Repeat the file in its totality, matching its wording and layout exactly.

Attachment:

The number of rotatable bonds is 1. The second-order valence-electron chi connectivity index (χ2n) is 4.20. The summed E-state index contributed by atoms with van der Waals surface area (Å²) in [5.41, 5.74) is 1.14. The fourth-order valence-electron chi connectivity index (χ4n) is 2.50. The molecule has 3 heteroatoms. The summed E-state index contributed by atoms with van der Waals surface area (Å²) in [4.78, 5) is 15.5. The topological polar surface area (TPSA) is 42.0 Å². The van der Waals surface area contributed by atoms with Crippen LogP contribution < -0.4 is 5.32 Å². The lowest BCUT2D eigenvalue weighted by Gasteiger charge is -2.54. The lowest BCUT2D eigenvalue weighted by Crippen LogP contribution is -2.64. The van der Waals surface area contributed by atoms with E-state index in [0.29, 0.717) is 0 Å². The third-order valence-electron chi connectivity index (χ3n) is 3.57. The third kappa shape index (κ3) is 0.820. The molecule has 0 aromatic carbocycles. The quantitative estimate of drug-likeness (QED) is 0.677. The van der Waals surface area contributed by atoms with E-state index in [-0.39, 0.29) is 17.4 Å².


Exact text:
The number of rotatable bonds is 1. The second-order valence-electron chi connectivity index (χ2n) is 4.20. The summed E-state index contributed by atoms with van der Waals surface area (Å²) in [5.41, 5.74) is 1.14. The fourth-order valence-electron chi connectivity index (χ4n) is 2.50. The molecule has 3 heteroatoms. The summed E-state index contributed by atoms with van der Waals surface area (Å²) in [4.78, 5) is 15.5. The topological polar surface area (TPSA) is 42.0 Å². The van der Waals surface area contributed by atoms with Crippen LogP contribution < -0.4 is 5.32 Å². The lowest BCUT2D eigenvalue weighted by Gasteiger charge is -2.54. The lowest BCUT2D eigenvalue weighted by Crippen LogP contribution is -2.64. The van der Waals surface area contributed by atoms with E-state index in [0.29, 0.717) is 0 Å². The third-order valence-electron chi connectivity index (χ3n) is 3.57. The third kappa shape index (κ3) is 0.820. The molecule has 0 aromatic carbocycles. The quantitative estimate of drug-likeness (QED) is 0.677. The van der Waals surface area contributed by atoms with E-state index in [-0.39, 0.29) is 17.4 Å².